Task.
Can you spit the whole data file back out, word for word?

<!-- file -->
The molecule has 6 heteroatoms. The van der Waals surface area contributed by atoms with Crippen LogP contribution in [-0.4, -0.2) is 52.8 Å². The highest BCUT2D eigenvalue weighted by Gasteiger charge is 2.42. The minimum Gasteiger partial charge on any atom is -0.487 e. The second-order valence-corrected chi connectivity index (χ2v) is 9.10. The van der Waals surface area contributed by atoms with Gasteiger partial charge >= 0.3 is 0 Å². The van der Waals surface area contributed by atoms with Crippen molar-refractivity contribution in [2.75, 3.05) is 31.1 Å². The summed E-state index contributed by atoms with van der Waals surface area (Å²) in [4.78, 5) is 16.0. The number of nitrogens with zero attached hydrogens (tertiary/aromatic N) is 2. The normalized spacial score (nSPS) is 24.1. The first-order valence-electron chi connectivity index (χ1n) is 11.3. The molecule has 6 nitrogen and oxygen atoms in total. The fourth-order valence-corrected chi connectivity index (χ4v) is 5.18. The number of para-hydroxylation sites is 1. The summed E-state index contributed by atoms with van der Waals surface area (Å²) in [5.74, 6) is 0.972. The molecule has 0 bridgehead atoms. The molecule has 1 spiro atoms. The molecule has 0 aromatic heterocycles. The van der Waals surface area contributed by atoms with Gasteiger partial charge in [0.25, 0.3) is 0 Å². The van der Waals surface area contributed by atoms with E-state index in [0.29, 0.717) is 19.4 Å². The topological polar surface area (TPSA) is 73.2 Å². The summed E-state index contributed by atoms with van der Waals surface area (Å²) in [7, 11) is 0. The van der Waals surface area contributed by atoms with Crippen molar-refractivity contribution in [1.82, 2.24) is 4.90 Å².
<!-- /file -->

The molecule has 6 heteroatoms. The van der Waals surface area contributed by atoms with Crippen LogP contribution in [-0.4, -0.2) is 52.8 Å². The highest BCUT2D eigenvalue weighted by Gasteiger charge is 2.42. The minimum Gasteiger partial charge on any atom is -0.487 e. The second-order valence-corrected chi connectivity index (χ2v) is 9.10. The van der Waals surface area contributed by atoms with Gasteiger partial charge >= 0.3 is 0 Å². The van der Waals surface area contributed by atoms with Crippen molar-refractivity contribution in [2.75, 3.05) is 31.1 Å². The summed E-state index contributed by atoms with van der Waals surface area (Å²) in [4.78, 5) is 16.0. The number of nitrogens with zero attached hydrogens (tertiary/aromatic N) is 2. The normalized spacial score (nSPS) is 24.1. The first-order valence-electron chi connectivity index (χ1n) is 11.3. The molecule has 6 nitrogen and oxygen atoms in total. The fourth-order valence-corrected chi connectivity index (χ4v) is 5.18. The number of para-hydroxylation sites is 1. The summed E-state index contributed by atoms with van der Waals surface area (Å²) in [5.74, 6) is 0.972. The molecule has 0 bridgehead atoms. The molecule has 1 spiro atoms. The molecule has 0 aromatic heterocycles. The van der Waals surface area contributed by atoms with Gasteiger partial charge in [0.25, 0.3) is 0 Å². The van der Waals surface area contributed by atoms with E-state index in [0.29, 0.717) is 19.4 Å². The topological polar surface area (TPSA) is 73.2 Å². The summed E-state index contributed by atoms with van der Waals surface area (Å²) in [7, 11) is 0. The van der Waals surface area contributed by atoms with Crippen molar-refractivity contribution in [1.82, 2.24) is 4.90 Å².